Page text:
Construction firm signs up to fight modern slavery
23rd May 2018
Another big name from the construction industry has pledged its commitment to cracking down on modern slavery and labour exploitation in partnership with the Gangmasters and Labour Abuse Authority (GLAA), the UK’s foremost investigative agency for labour abuse.
Aggregate Industries has signed the GLAA Construction Protocol, a joint agreement aimed at bringing an end to labour abuse across the UK.
The firm, which has over 330 sites and more than 4,100 employees, produces and supplies a range of construction materials such as aggregates, asphalt, ready-mixed concrete and precast concrete products.
It also produces, imports and supplies construction materials, exports aggregates and offers national road surfacing and contracting services.
Aggregate Industries joins influential organisations such as the Chartered Institute of Procurement and Supply (CIPS) and the Chartered Institute of Building (CIOB) and companies such as Sir Robert McAlpine and Morgan Sindall Group who have also pledged their support for the GLAA’s protocol.
Donna Hunt, Head of Sustainability for Aggregate Industries, said: “We pride ourselves on being a responsible business, committed to providing ethically sourced products and services.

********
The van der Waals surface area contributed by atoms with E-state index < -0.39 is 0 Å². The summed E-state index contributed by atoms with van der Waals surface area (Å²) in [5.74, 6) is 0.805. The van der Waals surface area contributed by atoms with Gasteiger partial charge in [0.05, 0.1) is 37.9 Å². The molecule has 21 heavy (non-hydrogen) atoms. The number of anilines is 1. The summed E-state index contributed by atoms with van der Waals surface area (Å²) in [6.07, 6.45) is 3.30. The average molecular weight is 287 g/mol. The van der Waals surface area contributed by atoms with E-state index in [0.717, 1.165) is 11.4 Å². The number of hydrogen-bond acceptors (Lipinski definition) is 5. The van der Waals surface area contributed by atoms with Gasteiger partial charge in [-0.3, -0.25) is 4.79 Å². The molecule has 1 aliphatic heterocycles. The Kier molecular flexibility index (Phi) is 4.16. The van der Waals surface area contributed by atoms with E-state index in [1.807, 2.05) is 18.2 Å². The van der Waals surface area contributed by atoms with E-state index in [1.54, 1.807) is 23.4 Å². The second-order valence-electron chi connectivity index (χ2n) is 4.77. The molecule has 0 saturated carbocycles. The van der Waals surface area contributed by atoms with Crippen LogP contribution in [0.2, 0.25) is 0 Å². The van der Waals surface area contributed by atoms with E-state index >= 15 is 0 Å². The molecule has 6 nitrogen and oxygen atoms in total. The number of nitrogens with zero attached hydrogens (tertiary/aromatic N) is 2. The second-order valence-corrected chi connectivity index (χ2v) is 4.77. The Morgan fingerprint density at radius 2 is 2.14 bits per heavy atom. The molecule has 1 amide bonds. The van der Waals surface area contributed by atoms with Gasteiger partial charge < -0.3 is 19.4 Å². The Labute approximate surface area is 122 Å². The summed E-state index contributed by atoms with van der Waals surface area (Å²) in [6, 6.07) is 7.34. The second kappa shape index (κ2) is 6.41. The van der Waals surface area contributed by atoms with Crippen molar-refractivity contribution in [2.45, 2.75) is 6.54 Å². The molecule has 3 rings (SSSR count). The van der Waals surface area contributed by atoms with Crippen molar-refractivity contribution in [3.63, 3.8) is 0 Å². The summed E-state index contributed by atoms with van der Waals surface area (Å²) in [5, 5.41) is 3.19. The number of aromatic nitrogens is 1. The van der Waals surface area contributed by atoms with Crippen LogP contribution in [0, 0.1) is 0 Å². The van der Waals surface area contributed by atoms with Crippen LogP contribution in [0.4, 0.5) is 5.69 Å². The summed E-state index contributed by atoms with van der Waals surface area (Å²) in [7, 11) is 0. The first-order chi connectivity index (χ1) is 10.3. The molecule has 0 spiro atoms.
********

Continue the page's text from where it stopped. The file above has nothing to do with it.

“And whilst we have our own programmes focusing on identifying and eradicating the exploitation of vulnerable workers in our supply chain and business operations, we believe that by working collaboratively with other responsible businesses, sharing information and raising awareness, we will all have a much more effective impact in tackling this across the whole industry."
GLAA Deputy Director of Business Change Mark Heath said: “We are pleased to see Aggregate Industries become the latest big player in construction sign up to the protocol and join us in the fight to eradicate modern slavery and labour exploitation across the country.
“Signing the protocol means employers will work in partnership with us to protect vulnerable and exploited workers. They also agree to the sharing of information to help stop or prevent exploitation and pledge to raise awareness of slavery through supply chains within both sectors.
“As more well-known firms put to their names to the protocol, we hope that others follow in their footsteps and commit to protecting workers and the reputation of the construction industry.”